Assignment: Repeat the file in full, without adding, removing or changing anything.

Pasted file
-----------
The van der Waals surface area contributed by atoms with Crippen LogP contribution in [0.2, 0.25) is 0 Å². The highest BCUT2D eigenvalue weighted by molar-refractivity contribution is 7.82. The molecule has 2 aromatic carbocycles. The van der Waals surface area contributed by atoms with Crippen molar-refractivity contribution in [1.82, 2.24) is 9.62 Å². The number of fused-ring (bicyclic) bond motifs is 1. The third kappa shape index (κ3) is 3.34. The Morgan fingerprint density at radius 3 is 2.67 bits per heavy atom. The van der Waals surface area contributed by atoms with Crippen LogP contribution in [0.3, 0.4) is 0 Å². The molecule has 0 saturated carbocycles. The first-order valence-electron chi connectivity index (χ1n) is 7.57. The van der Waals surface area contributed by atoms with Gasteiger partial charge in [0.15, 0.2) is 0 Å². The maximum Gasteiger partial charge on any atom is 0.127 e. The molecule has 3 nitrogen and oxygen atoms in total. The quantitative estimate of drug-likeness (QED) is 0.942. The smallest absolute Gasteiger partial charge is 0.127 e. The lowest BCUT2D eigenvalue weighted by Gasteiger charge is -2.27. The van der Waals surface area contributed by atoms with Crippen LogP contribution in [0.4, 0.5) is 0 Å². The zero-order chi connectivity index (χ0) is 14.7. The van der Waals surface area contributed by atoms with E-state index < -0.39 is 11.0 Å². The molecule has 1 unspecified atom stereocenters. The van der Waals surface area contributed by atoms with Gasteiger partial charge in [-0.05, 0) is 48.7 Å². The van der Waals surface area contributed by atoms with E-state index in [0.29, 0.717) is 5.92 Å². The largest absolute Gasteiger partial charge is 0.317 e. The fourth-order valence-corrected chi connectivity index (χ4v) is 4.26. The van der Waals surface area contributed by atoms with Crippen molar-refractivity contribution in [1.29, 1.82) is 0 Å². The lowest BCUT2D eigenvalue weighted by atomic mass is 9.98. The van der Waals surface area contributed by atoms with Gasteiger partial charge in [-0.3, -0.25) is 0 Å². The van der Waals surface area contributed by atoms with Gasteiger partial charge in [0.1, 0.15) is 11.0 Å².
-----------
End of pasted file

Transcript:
The van der Waals surface area contributed by atoms with Crippen LogP contribution in [0.2, 0.25) is 0 Å². The highest BCUT2D eigenvalue weighted by molar-refractivity contribution is 7.82. The molecule has 2 aromatic carbocycles. The van der Waals surface area contributed by atoms with Crippen molar-refractivity contribution in [1.82, 2.24) is 9.62 Å². The number of fused-ring (bicyclic) bond motifs is 1. The third kappa shape index (κ3) is 3.34. The Morgan fingerprint density at radius 3 is 2.67 bits per heavy atom. The van der Waals surface area contributed by atoms with Crippen LogP contribution in [0.3, 0.4) is 0 Å². The molecule has 0 saturated carbocycles. The first-order valence-electron chi connectivity index (χ1n) is 7.57. The van der Waals surface area contributed by atoms with Gasteiger partial charge in [0.15, 0.2) is 0 Å². The maximum Gasteiger partial charge on any atom is 0.127 e. The molecule has 3 nitrogen and oxygen atoms in total. The quantitative estimate of drug-likeness (QED) is 0.942. The smallest absolute Gasteiger partial charge is 0.127 e. The lowest BCUT2D eigenvalue weighted by Gasteiger charge is -2.27. The van der Waals surface area contributed by atoms with Crippen LogP contribution in [0.4, 0.5) is 0 Å². The zero-order chi connectivity index (χ0) is 14.7. The van der Waals surface area contributed by atoms with E-state index < -0.39 is 11.0 Å². The molecule has 1 unspecified atom stereocenters. The van der Waals surface area contributed by atoms with Gasteiger partial charge in [-0.05, 0) is 48.7 Å². The van der Waals surface area contributed by atoms with E-state index in [0.29, 0.717) is 5.92 Å². The largest absolute Gasteiger partial charge is 0.317 e. The fourth-order valence-corrected chi connectivity index (χ4v) is 4.26. The van der Waals surface area contributed by atoms with Crippen molar-refractivity contribution in [1.29, 1.82) is 0 Å². The lowest BCUT2D eigenvalue weighted by atomic mass is 9.98. The van der Waals surface area contributed by atoms with Gasteiger partial charge in [-0.3, -0.25) is 0 Å². The van der Waals surface area contributed by atoms with Gasteiger partial charge in [0.1, 0.15) is 11.0 Å².